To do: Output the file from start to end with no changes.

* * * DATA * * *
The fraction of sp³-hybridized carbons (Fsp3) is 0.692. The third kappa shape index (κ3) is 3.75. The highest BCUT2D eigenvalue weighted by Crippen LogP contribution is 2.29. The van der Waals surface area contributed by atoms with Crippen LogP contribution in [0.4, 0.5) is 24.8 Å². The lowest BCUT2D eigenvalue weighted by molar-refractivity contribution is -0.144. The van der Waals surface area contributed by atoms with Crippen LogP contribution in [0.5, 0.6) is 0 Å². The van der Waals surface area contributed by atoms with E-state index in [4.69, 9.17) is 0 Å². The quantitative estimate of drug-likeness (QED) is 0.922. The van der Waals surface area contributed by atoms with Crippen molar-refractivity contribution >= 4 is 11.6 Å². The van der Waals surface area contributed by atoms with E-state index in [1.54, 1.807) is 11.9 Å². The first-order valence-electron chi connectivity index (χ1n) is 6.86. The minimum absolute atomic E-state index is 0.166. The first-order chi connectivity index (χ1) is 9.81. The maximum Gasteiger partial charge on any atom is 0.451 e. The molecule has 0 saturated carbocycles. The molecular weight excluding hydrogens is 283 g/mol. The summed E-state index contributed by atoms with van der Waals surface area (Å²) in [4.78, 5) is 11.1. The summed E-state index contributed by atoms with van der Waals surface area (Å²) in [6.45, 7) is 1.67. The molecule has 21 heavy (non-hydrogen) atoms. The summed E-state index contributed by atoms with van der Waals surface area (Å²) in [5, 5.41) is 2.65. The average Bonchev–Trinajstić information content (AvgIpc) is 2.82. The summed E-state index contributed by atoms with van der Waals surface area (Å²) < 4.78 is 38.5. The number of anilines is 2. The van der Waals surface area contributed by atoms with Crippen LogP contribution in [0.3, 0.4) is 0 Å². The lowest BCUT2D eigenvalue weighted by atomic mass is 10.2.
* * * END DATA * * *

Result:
The fraction of sp³-hybridized carbons (Fsp3) is 0.692. The third kappa shape index (κ3) is 3.75. The highest BCUT2D eigenvalue weighted by Crippen LogP contribution is 2.29. The van der Waals surface area contributed by atoms with Crippen LogP contribution in [0.4, 0.5) is 24.8 Å². The lowest BCUT2D eigenvalue weighted by molar-refractivity contribution is -0.144. The van der Waals surface area contributed by atoms with Crippen LogP contribution in [0.5, 0.6) is 0 Å². The van der Waals surface area contributed by atoms with E-state index in [4.69, 9.17) is 0 Å². The quantitative estimate of drug-likeness (QED) is 0.922. The van der Waals surface area contributed by atoms with Crippen molar-refractivity contribution >= 4 is 11.6 Å². The van der Waals surface area contributed by atoms with E-state index in [1.54, 1.807) is 11.9 Å². The first-order valence-electron chi connectivity index (χ1n) is 6.86. The minimum absolute atomic E-state index is 0.166. The first-order chi connectivity index (χ1) is 9.81. The maximum Gasteiger partial charge on any atom is 0.451 e. The molecule has 0 saturated carbocycles. The molecular weight excluding hydrogens is 283 g/mol. The summed E-state index contributed by atoms with van der Waals surface area (Å²) in [4.78, 5) is 11.1. The summed E-state index contributed by atoms with van der Waals surface area (Å²) in [6.45, 7) is 1.67. The molecule has 21 heavy (non-hydrogen) atoms. The summed E-state index contributed by atoms with van der Waals surface area (Å²) in [5, 5.41) is 2.65. The average Bonchev–Trinajstić information content (AvgIpc) is 2.82. The summed E-state index contributed by atoms with van der Waals surface area (Å²) < 4.78 is 38.5. The number of anilines is 2. The van der Waals surface area contributed by atoms with Crippen LogP contribution in [0.3, 0.4) is 0 Å². The lowest BCUT2D eigenvalue weighted by atomic mass is 10.2.